Trichomonosis: A conundrum in cats
Over the past two decades, the protozoan Tritrichomonas foetus has come to be recognized as a cause of chronic colitis in cats in many countries worldwide.
NTU Singapore and Schaeffler set up joint lab to develop smart mobility devices
In the future, you could get off the train and hop onto an electric kickboard equipped with a smart unit that can warn you of potential hazards while it navigates you home.
Genetic mutations help brain tumors evade targeting by immunotherapy treatments
In a study published this week in the JCI, Hideho Okada's lab at UCSF investigated whether acquired mutations in the enzyme isocitrate dehydrogenase (IDH), which are common in low-grade gliomas, help these tumors become resistant to immunotherapy.
Parsley and other plants lend form to human stem cell scaffolds
Scientists at the University of Wisconsin-Madison are using the decellularized husks of plants such as parsley, vanilla and orchids to form three-dimensional scaffolds that can then be primed and seeded with human stem cells to optimize their growth in the lab dish and, ultimately, create novel biomedical implants.
Does Mars have rings? Not right now, but maybe one day
Purdue researchers developed a model that suggests that debris that was pushed into space from an asteroid or other body slamming into Mars around 4.3 billion years ago and alternates between becoming a planetary ring and clumping up to form a moon.
Scientists created nanopowders for the synthesis of new aluminum alloys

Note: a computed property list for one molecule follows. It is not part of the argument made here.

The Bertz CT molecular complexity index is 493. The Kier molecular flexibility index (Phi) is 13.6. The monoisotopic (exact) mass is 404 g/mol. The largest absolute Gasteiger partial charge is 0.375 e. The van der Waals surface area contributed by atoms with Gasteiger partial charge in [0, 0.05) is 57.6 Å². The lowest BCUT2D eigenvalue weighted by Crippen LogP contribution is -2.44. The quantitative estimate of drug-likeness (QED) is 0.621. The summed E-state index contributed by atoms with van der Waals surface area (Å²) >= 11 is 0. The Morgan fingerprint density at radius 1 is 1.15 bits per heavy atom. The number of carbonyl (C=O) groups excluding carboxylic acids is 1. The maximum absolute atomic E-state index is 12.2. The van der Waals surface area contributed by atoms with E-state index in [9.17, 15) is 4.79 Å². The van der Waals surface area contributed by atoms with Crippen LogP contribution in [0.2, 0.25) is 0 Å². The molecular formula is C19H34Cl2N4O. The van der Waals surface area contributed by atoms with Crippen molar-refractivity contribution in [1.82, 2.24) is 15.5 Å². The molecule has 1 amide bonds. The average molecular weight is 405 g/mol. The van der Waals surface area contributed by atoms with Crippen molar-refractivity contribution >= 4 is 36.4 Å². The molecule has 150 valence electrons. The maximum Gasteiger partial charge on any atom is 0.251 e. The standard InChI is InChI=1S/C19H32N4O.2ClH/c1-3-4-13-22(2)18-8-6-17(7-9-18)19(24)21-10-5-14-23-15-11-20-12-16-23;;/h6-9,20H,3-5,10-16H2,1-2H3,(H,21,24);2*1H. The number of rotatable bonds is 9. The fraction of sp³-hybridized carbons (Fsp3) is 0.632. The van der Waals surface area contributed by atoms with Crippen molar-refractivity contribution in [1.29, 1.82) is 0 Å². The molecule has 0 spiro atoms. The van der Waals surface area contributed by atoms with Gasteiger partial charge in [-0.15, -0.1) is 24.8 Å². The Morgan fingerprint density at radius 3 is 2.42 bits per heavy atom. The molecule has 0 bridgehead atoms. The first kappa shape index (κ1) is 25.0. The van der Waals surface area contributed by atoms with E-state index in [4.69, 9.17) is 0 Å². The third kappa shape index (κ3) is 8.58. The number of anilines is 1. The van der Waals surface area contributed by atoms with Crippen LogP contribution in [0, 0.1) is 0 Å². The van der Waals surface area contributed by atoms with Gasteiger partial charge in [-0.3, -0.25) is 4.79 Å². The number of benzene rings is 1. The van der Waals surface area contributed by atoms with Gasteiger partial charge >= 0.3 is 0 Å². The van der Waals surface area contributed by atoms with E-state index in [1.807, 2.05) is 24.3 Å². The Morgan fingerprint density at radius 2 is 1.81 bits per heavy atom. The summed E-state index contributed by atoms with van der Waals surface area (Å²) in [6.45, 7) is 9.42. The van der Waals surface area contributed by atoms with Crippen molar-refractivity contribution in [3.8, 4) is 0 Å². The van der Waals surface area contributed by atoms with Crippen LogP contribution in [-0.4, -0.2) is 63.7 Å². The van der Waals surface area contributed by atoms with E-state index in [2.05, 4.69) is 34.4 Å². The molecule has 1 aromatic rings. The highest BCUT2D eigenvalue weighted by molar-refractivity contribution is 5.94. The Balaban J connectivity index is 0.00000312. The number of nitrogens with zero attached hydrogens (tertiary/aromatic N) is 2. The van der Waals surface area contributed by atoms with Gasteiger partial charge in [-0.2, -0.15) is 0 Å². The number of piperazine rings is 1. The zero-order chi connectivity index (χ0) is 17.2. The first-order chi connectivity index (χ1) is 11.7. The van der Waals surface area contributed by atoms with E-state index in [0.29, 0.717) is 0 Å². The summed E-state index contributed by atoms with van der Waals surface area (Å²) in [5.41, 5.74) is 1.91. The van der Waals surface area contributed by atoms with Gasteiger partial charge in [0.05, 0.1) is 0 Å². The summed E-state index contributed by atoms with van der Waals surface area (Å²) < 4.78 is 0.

The research team of Siberian Federal University together with the scientists of the Krasnoyarsk Scientific Center of the SB RAS has developed a method for the synthesis of aluminum alloys, the use of which will allow the creation of new types of products with improved characteristics based on aluminum.
Lust for power
Thanks to the discovery of a new material by University of Utah engineers, a cooking pan could generate enough electricity to charge a cellphone in just a few hours.
Microbes evolved to colonize different parts of the human body
Microbes have evolved over millions of years to live in and on all parts of the human body.
Primate-parasite network analyses show how germs jump from host to host
An extensive review of research on wild primate social networks and parasites underscores the importance of super-spreaders, or central individuals that play an outsized role in transmission of a pathogen.
Transport systems face disruption by extreme weather -- better risk management is needed